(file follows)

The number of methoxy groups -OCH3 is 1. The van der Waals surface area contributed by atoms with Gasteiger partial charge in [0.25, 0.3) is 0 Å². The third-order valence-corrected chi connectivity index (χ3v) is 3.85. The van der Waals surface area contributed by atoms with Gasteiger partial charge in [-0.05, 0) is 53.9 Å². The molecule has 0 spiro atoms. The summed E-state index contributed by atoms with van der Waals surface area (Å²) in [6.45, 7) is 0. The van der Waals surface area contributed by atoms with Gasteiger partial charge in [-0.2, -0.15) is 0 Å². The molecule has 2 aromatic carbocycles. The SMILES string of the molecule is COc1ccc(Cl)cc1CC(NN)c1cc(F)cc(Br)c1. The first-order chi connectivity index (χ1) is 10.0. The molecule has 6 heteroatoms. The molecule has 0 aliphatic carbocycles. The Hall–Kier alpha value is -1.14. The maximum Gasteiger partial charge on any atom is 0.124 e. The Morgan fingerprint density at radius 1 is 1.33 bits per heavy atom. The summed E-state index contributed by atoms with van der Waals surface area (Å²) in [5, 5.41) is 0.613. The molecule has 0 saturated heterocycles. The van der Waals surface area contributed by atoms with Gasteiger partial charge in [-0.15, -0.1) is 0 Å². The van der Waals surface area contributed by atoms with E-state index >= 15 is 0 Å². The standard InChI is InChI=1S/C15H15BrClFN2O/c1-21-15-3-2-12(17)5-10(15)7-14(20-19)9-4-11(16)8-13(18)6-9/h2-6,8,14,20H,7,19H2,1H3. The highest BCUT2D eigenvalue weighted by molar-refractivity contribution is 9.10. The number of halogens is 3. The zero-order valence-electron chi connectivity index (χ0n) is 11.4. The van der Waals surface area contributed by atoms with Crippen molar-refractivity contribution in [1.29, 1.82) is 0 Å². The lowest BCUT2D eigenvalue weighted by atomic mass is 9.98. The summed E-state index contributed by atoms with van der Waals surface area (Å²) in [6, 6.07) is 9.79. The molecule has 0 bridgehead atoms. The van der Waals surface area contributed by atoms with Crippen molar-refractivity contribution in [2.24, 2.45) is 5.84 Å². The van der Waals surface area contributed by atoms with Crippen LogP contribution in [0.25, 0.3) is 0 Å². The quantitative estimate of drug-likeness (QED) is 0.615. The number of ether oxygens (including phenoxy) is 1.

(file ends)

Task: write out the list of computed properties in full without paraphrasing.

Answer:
The number of methoxy groups -OCH3 is 1. The van der Waals surface area contributed by atoms with Gasteiger partial charge in [0.25, 0.3) is 0 Å². The third-order valence-corrected chi connectivity index (χ3v) is 3.85. The van der Waals surface area contributed by atoms with Gasteiger partial charge in [-0.05, 0) is 53.9 Å². The molecule has 0 spiro atoms. The summed E-state index contributed by atoms with van der Waals surface area (Å²) in [6.45, 7) is 0. The van der Waals surface area contributed by atoms with Gasteiger partial charge in [-0.2, -0.15) is 0 Å². The molecule has 2 aromatic carbocycles. The SMILES string of the molecule is COc1ccc(Cl)cc1CC(NN)c1cc(F)cc(Br)c1. The first-order chi connectivity index (χ1) is 10.0. The molecule has 6 heteroatoms. The molecule has 0 aliphatic carbocycles. The Hall–Kier alpha value is -1.14. The maximum Gasteiger partial charge on any atom is 0.124 e. The Morgan fingerprint density at radius 1 is 1.33 bits per heavy atom. The summed E-state index contributed by atoms with van der Waals surface area (Å²) in [5, 5.41) is 0.613. The molecule has 0 saturated heterocycles. The van der Waals surface area contributed by atoms with Gasteiger partial charge in [-0.15, -0.1) is 0 Å². The van der Waals surface area contributed by atoms with E-state index >= 15 is 0 Å². The standard InChI is InChI=1S/C15H15BrClFN2O/c1-21-15-3-2-12(17)5-10(15)7-14(20-19)9-4-11(16)8-13(18)6-9/h2-6,8,14,20H,7,19H2,1H3. The highest BCUT2D eigenvalue weighted by molar-refractivity contribution is 9.10. The number of halogens is 3. The zero-order valence-electron chi connectivity index (χ0n) is 11.4. The van der Waals surface area contributed by atoms with Crippen molar-refractivity contribution in [1.29, 1.82) is 0 Å². The lowest BCUT2D eigenvalue weighted by atomic mass is 9.98. The summed E-state index contributed by atoms with van der Waals surface area (Å²) in [6, 6.07) is 9.79. The molecule has 0 bridgehead atoms. The van der Waals surface area contributed by atoms with Crippen molar-refractivity contribution in [2.24, 2.45) is 5.84 Å². The van der Waals surface area contributed by atoms with Crippen LogP contribution in [0.25, 0.3) is 0 Å². The quantitative estimate of drug-likeness (QED) is 0.615. The number of ether oxygens (including phenoxy) is 1.